Margaret Myers Beeker always knew about the trunk in her parents’ attic. Inside were three U.S. Army uniforms and two “doughboy” helmets worn by her father Frank and uncles George and Paul, during World War I. All three brothers had deployed to France with the American Expeditionary Forces at the same time.
When the time came to clean out her parents’ house, Mrs. Beeker’s mother made her promise that the uniforms would not be auctioned. She wanted them to be appropriately honored. As Mrs. Beeker began searching for options, she learned that a national museum was being constructed for the Army, so she contacted The Army Historical Foundation to inquire if they could give the artifacts a home. She soon heard back from the Foundation’s Chief Historian about the possibility of adding them to the future Museum’s collection.
Long-time Foundation supporters may recognize the Myers Brothers’ artifacts as an early highlight of the Museum’s collection. Though no visitor has been as eager to see the uniforms on display as Mrs. Beeker, who made her first visit to the Museum this fall. “The volunteers who welcomed us were kind, friendly, and knowledgeable. As soon as we told them the artifacts we came to see, they knew right where to take us.”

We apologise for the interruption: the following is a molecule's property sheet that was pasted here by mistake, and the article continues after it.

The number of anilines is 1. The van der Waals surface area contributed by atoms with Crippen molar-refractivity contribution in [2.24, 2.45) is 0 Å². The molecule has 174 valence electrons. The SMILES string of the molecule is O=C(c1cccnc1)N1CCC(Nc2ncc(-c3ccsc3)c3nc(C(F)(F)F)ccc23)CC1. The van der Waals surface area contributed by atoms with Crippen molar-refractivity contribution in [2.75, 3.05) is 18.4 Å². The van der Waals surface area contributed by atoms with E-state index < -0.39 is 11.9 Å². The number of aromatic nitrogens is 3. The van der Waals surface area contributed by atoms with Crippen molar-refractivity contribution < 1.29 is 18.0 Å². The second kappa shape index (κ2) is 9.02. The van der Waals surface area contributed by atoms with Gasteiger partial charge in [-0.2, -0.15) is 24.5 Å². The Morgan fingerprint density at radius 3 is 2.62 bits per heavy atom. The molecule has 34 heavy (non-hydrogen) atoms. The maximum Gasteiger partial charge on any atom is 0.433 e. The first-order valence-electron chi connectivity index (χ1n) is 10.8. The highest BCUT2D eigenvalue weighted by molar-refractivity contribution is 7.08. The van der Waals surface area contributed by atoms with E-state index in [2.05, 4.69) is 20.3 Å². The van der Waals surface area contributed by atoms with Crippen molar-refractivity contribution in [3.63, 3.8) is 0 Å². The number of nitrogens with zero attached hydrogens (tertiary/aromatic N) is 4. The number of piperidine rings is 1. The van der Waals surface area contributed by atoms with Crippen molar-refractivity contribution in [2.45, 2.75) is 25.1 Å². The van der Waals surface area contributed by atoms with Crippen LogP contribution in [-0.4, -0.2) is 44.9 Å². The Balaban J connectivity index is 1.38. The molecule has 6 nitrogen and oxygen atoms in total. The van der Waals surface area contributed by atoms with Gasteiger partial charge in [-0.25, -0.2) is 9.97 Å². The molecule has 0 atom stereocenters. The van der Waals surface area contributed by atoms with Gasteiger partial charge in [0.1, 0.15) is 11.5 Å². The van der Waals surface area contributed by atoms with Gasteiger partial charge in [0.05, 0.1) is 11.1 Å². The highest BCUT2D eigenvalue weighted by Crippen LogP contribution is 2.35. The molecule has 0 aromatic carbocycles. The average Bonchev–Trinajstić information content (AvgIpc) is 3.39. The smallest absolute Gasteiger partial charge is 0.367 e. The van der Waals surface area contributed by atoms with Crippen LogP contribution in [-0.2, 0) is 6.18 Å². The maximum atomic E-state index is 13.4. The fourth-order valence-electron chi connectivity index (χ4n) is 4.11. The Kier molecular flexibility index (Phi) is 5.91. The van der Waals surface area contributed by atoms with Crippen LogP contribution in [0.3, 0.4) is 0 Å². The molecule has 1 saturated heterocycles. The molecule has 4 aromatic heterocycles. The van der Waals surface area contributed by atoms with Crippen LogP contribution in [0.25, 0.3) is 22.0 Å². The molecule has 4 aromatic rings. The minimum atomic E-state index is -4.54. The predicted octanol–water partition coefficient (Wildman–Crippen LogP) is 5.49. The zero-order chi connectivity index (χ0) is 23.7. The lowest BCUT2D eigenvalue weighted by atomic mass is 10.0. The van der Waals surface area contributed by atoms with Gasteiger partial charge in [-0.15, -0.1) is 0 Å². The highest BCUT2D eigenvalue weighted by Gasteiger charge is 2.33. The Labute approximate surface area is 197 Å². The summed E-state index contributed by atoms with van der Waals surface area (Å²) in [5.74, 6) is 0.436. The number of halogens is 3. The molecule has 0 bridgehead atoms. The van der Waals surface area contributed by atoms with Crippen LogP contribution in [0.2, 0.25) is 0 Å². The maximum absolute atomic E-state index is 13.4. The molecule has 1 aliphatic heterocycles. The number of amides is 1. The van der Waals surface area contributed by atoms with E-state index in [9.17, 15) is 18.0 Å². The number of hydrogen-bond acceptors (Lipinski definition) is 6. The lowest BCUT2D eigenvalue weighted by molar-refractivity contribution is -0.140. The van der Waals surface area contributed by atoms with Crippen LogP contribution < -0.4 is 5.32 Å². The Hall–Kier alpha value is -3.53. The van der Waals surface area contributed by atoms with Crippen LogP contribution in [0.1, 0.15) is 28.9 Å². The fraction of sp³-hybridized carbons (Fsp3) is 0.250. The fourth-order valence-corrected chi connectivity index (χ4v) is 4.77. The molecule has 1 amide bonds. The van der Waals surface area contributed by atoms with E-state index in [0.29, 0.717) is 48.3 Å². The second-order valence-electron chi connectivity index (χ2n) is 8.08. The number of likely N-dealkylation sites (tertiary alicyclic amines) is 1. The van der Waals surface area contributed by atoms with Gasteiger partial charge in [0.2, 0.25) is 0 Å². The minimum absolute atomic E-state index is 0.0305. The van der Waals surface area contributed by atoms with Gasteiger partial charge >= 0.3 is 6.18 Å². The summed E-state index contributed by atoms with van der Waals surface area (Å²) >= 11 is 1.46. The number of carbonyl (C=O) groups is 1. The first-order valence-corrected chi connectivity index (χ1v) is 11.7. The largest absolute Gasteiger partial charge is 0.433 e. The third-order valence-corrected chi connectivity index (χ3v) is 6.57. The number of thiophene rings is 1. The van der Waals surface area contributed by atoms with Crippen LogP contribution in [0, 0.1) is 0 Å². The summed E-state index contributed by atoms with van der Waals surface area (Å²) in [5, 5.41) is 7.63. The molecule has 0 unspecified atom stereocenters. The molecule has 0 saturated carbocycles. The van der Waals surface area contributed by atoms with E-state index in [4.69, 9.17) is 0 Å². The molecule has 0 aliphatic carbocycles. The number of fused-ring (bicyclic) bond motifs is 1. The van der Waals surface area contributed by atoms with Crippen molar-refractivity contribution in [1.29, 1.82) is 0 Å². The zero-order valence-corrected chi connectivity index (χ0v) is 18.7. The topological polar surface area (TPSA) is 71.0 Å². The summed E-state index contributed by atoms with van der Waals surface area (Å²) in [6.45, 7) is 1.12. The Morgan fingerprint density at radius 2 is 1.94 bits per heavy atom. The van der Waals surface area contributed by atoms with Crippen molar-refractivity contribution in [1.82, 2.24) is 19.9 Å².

Mrs. Beeker said her father’s artifacts connected her to a pivotal time in her father’s life, but one that he never talked about with her. Her father had seen combat and was attacked with mustard gas. According to her mother, it was hard for him to reflect on those experiences.
After her visit, Mrs. Beeker described the Museum as “unbelievable.” She said, “I thought it was historic, incredibly realistic, and dignified.” It was exactly the place of honor her mother had hoped for.